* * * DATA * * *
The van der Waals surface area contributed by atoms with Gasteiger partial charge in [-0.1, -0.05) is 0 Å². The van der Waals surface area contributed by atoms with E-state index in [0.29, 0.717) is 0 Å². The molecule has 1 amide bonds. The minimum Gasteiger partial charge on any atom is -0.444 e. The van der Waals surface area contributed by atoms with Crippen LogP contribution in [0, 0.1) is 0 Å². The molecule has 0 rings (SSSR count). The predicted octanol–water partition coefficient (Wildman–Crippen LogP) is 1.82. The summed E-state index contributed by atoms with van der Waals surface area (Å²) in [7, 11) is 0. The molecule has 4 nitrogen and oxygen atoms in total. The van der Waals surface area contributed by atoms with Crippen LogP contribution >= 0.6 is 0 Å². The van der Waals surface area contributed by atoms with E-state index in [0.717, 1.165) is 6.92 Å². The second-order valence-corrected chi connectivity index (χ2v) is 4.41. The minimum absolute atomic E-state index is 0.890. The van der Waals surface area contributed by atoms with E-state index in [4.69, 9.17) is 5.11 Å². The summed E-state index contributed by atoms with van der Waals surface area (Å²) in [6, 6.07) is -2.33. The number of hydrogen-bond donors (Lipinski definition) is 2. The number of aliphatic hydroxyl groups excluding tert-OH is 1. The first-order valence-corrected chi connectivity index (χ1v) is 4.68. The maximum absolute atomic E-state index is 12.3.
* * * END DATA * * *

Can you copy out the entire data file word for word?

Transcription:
The van der Waals surface area contributed by atoms with Gasteiger partial charge in [-0.1, -0.05) is 0 Å². The van der Waals surface area contributed by atoms with E-state index in [0.29, 0.717) is 0 Å². The molecule has 1 amide bonds. The minimum Gasteiger partial charge on any atom is -0.444 e. The van der Waals surface area contributed by atoms with Crippen LogP contribution in [0, 0.1) is 0 Å². The molecule has 0 rings (SSSR count). The predicted octanol–water partition coefficient (Wildman–Crippen LogP) is 1.82. The summed E-state index contributed by atoms with van der Waals surface area (Å²) in [7, 11) is 0. The molecule has 4 nitrogen and oxygen atoms in total. The van der Waals surface area contributed by atoms with Crippen LogP contribution >= 0.6 is 0 Å². The van der Waals surface area contributed by atoms with E-state index in [0.717, 1.165) is 6.92 Å². The second-order valence-corrected chi connectivity index (χ2v) is 4.41. The minimum absolute atomic E-state index is 0.890. The van der Waals surface area contributed by atoms with E-state index in [4.69, 9.17) is 5.11 Å². The summed E-state index contributed by atoms with van der Waals surface area (Å²) in [6, 6.07) is -2.33. The number of hydrogen-bond donors (Lipinski definition) is 2. The number of aliphatic hydroxyl groups excluding tert-OH is 1. The first-order valence-corrected chi connectivity index (χ1v) is 4.68. The maximum absolute atomic E-state index is 12.3.